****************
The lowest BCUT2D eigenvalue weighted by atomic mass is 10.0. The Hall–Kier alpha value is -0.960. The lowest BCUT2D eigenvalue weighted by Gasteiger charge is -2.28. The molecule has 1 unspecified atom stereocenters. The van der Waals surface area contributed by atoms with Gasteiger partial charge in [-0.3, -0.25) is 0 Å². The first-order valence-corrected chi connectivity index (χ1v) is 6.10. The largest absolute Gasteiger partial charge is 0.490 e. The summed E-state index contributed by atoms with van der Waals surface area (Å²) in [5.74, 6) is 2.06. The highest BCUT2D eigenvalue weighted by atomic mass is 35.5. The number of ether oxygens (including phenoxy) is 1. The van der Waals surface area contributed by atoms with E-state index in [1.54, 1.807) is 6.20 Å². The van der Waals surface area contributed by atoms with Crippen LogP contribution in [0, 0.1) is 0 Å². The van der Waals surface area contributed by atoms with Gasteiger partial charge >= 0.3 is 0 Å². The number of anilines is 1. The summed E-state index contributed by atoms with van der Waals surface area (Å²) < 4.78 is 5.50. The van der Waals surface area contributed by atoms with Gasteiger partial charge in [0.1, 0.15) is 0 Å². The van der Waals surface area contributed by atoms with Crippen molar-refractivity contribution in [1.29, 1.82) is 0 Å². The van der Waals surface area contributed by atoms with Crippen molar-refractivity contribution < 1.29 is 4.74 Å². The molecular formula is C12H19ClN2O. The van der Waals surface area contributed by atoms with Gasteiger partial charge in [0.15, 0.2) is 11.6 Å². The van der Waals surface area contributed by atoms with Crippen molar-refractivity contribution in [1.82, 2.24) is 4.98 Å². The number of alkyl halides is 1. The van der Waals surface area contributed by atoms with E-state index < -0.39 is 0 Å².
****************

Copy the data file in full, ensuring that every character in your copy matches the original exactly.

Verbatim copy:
The lowest BCUT2D eigenvalue weighted by atomic mass is 10.0. The Hall–Kier alpha value is -0.960. The lowest BCUT2D eigenvalue weighted by Gasteiger charge is -2.28. The molecule has 1 unspecified atom stereocenters. The van der Waals surface area contributed by atoms with Gasteiger partial charge in [-0.3, -0.25) is 0 Å². The first-order valence-corrected chi connectivity index (χ1v) is 6.10. The largest absolute Gasteiger partial charge is 0.490 e. The summed E-state index contributed by atoms with van der Waals surface area (Å²) in [5.74, 6) is 2.06. The highest BCUT2D eigenvalue weighted by atomic mass is 35.5. The number of ether oxygens (including phenoxy) is 1. The van der Waals surface area contributed by atoms with E-state index in [1.54, 1.807) is 6.20 Å². The van der Waals surface area contributed by atoms with Crippen LogP contribution in [0, 0.1) is 0 Å². The van der Waals surface area contributed by atoms with Gasteiger partial charge >= 0.3 is 0 Å². The number of anilines is 1. The summed E-state index contributed by atoms with van der Waals surface area (Å²) < 4.78 is 5.50. The van der Waals surface area contributed by atoms with Gasteiger partial charge in [0.1, 0.15) is 0 Å². The van der Waals surface area contributed by atoms with Crippen molar-refractivity contribution in [1.29, 1.82) is 0 Å². The van der Waals surface area contributed by atoms with Crippen molar-refractivity contribution < 1.29 is 4.74 Å². The molecular formula is C12H19ClN2O. The van der Waals surface area contributed by atoms with Gasteiger partial charge in [0.15, 0.2) is 11.6 Å². The van der Waals surface area contributed by atoms with Crippen molar-refractivity contribution in [1.82, 2.24) is 4.98 Å². The number of alkyl halides is 1. The van der Waals surface area contributed by atoms with E-state index < -0.39 is 0 Å².